Here is a good example of corny lyrics that vacantly promote oneness, brag about going to college and bein’ smart, all while the flow is overrun by shitty raps. And, yes, I’m going to print the lyrics of almost an entire verse, so be warned:
“The chains and the names that change when they’re famous.
The games still the same so try and come play us /
Everyday we hear the same thing over and over,
we need to link our hands together and play some red rover /
If you need to lean on me, you always got a shoulder,
I was just little boy, now I’m just a little soldier /
A small warrior in the dorm-a-tory of,
A universe-sit-y studying what it really means
to think psychologically, psychics, astronomy /
Outstandingly, I plan to beat the economy,
So probably, I’ll keep with the beats and the melody /
Felonies bring out all the jealousies,
Still I see what it means to have all these specialties /
Open up my brain feel my dreams to be reality.”
That’s terrible. I mean awful. In fact it’s more than that: it’s insulting. It insults me that someone put this out there and expected people to listen to it and connect to it. It’s weak. "The game," you say? Seriously? This is worse than a random high school kid who is trying to be like Nas and recording some raps, I get that. This is a major complaint aimed at a couple of conceited young adults thinking that they’re rappin’ big. This entire song represents a fundamental misunderstanding of what it means to be an emcee. This is some disingenuous shit. Talkin’ shit like some kind of authority, or like someone who's been through a real struggle, with a fucked up flow. Bullshit. Hey posers, do you think anyone wants to hear a couple of rich high school/college kids rap about holding hands? This is a great example of the wrong (but common) mindset that says that “anyone can rap”. Add to that an even dumber “I can change the world without even trying” attitude and you’ve got a genuinely offensive song. Those lines make me sick. Seriously.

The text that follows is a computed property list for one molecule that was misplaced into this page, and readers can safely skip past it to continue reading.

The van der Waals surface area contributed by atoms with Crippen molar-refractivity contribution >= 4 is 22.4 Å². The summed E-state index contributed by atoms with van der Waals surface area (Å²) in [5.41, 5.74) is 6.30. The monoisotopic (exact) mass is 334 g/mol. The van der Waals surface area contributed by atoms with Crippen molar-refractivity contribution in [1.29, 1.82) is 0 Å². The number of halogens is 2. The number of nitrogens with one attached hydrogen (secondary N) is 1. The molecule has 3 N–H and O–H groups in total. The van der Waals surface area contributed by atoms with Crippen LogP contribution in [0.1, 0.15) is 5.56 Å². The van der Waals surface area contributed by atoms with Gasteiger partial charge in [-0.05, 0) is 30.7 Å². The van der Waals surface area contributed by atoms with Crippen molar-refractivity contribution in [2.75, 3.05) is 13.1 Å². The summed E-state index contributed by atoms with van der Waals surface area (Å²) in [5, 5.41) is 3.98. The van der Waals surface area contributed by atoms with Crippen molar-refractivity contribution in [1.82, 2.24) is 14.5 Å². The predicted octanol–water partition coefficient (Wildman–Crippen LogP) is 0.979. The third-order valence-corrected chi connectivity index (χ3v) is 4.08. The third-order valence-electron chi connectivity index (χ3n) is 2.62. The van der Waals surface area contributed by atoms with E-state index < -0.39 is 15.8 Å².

Did I mention that the vocal production is terrible? It is. Attention amateurs: vocal production is tricky. If you don’t enhance the vocals with reverb or something they sound flat and hollow. If you overdo it, it sounds like European techno. Trust me nobody wants that (well, maybe Europeans). I do not.
2. Hell of a Life
ft. Sonnie G, ValleyWoods and Chris Taylor
Well, I’m officially angry. This is a song about the year 2011. Cool (sarcastic). We’re introduced to the “beer pong champ” right away (good grief), and with that all the conscious rap fronting is out the window. In fact, when the second guy starts rapping about his love for drugs and his expertise in everything, this track basically becomes the opposite of conscious rap. Great job idiots.